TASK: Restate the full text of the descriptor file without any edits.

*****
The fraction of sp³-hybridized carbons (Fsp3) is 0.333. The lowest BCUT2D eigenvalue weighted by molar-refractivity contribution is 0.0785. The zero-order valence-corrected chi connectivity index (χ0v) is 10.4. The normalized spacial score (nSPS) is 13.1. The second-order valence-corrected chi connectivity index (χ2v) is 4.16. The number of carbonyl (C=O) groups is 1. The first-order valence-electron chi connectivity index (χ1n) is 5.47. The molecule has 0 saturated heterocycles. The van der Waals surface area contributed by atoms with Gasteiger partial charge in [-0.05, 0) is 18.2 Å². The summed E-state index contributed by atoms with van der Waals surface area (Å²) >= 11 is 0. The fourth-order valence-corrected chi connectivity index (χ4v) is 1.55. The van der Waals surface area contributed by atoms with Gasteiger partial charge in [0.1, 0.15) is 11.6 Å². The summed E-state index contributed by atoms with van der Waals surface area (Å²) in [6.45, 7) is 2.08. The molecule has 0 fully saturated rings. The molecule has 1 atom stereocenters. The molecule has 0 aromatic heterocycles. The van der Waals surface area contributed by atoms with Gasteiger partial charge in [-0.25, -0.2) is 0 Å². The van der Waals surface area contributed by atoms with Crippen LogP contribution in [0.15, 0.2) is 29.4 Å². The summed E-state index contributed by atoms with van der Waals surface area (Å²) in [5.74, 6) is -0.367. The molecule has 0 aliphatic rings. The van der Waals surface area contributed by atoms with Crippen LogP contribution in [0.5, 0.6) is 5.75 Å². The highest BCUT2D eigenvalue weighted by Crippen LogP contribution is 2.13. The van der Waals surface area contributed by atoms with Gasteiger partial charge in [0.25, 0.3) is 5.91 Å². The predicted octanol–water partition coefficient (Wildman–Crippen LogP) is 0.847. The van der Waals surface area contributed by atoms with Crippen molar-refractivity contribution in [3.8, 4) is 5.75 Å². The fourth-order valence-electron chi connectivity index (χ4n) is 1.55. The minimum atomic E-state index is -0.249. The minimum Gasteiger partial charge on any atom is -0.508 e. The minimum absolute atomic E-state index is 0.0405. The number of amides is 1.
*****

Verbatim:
The fraction of sp³-hybridized carbons (Fsp3) is 0.333. The lowest BCUT2D eigenvalue weighted by molar-refractivity contribution is 0.0785. The zero-order valence-corrected chi connectivity index (χ0v) is 10.4. The normalized spacial score (nSPS) is 13.1. The second-order valence-corrected chi connectivity index (χ2v) is 4.16. The number of carbonyl (C=O) groups is 1. The first-order valence-electron chi connectivity index (χ1n) is 5.47. The molecule has 0 saturated heterocycles. The van der Waals surface area contributed by atoms with Gasteiger partial charge in [-0.05, 0) is 18.2 Å². The summed E-state index contributed by atoms with van der Waals surface area (Å²) >= 11 is 0. The fourth-order valence-corrected chi connectivity index (χ4v) is 1.55. The van der Waals surface area contributed by atoms with Gasteiger partial charge in [0.1, 0.15) is 11.6 Å². The summed E-state index contributed by atoms with van der Waals surface area (Å²) in [6.45, 7) is 2.08. The molecule has 0 fully saturated rings. The molecule has 1 atom stereocenters. The molecule has 0 aromatic heterocycles. The van der Waals surface area contributed by atoms with Gasteiger partial charge in [-0.25, -0.2) is 0 Å². The van der Waals surface area contributed by atoms with Crippen LogP contribution in [0.15, 0.2) is 29.4 Å². The summed E-state index contributed by atoms with van der Waals surface area (Å²) in [5.74, 6) is -0.367. The molecule has 0 aliphatic rings. The van der Waals surface area contributed by atoms with Crippen LogP contribution in [0.5, 0.6) is 5.75 Å². The highest BCUT2D eigenvalue weighted by Crippen LogP contribution is 2.13. The van der Waals surface area contributed by atoms with Gasteiger partial charge in [0.25, 0.3) is 5.91 Å². The predicted octanol–water partition coefficient (Wildman–Crippen LogP) is 0.847. The van der Waals surface area contributed by atoms with Crippen molar-refractivity contribution in [3.8, 4) is 5.75 Å². The fourth-order valence-electron chi connectivity index (χ4n) is 1.55. The minimum atomic E-state index is -0.249. The minimum Gasteiger partial charge on any atom is -0.508 e. The minimum absolute atomic E-state index is 0.0405. The number of amides is 1.